Major Event, US


On Tuesday, the 12th of March, the BLS is set to release the latest US inflation print, representing the month of January.
Here are some views on what to expect.

The median forecast for CPI YoY is seen at 3.1%, unchanged from the prior.
According to a survey of 39 qualified economists, the highest estimate is 3.2%, and the lowest is 2.9%.

Here are some views from the largest investment bank forecasters:

For the MoM CPI, the median forecast is 0.4%, form the prior 0.3%, the highest estimate is seen 0.5%, the lowest is 0.3%

We see headline CPI rising 0.4% MoM in February, while stabilizing at 3.1% in YoY terms. Gasoline prices will likely contribute 0.1pp to the monthly reading.
Core inflation likely declined to 0.3% MoM from 0.4%. In annualized terms, this would be roughly consistent with a 3.5% rate, which is too high for the Fed’s liking. Prices for used vehicles likely fell again, but at a slower pace.

Source: UniCredit

In January, supercore inflation surprised to the upside, jumping to 0.9% mom. This appears to be driven by one-offs and monthly volatility, but significant progress on this front needs to be made before the Fed can feel comfortable cutting rates.

Societe Generale
CPI for February should be the most closely followed economic release next week.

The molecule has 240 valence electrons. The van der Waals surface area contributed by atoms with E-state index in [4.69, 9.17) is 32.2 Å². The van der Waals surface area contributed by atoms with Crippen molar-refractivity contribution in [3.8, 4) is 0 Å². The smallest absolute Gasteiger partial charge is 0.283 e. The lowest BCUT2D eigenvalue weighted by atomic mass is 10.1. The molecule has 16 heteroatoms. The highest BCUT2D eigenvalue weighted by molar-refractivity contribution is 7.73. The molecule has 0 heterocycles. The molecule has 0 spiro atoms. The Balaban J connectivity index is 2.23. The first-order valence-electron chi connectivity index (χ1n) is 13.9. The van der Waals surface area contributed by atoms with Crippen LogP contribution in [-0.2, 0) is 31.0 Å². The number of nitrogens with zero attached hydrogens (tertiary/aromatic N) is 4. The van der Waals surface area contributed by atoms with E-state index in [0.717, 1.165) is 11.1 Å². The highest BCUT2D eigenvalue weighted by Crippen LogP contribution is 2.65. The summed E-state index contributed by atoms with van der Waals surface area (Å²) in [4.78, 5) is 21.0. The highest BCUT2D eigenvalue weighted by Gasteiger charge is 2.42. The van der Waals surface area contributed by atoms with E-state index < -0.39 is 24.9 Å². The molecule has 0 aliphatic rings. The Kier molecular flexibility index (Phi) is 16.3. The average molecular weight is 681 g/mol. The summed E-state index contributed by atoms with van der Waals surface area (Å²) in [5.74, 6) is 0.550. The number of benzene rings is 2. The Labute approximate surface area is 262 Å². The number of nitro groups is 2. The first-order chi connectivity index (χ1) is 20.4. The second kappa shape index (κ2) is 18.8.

Headline CPI is expected to be strong at 0.4%, and core could be 0.2-0.3%. Our calculation is a round-down to 0.2%.
Sticky inflation and resilient job markets are maintaining a cloud over when the Fed can start cutting rates, yet Chair Powell and others report cuts are still their expectation for later in 2024.

Wells Fargo
We forecast headline CPI to rise 0.4% in February, fueled in part by a jump in gasoline prices, which would keep the year-over-year rate at 3.1%.
Core CPI, however, likely moderated in February; we look for a 0.3% monthly gain and for the year-over-year rate to edge down to 3.7%.
While goods deflation was likely less pronounced in February, we expect to see a smaller increase in core services relative to January.
Owners’ equivalent rent growth should continue to trend lower despite January’s pop, while we see less chance of residual seasonality boosting services in February.
Nevertheless, with the core CPI likely to be running at a 3.9% annualized pace in the three months through February, the Fed is likely to be searching for more confidence that inflation is on course to return to target on a sustained basis for a little while longer before easing policy.

We expect a 0.3% MoM core CPI this week, which remains inconsistent with a cut before June and can offer the dollar some support.

Previous Release
On February 13th at 08:30 ET, the US CPI YoY came in at 3.1%, higher than the expected 2.9%, but down from the prior 3.4%.
MoM came out at 0.3%, unchanged from the prior, but up from the forecast of 0.2%.

Although the CPI numbers came in lower/in line with the previous reads, they still came in higher than expectations.
This caused traders to reprice rate cuts for this year, as it shows the journey down for inflation may be bumpier than they had thought.
As shown above, this caused strength in the dollar and US Treasury yields, and weakness in the S&P 500, as traders reduced their expectations of rate cuts later this year.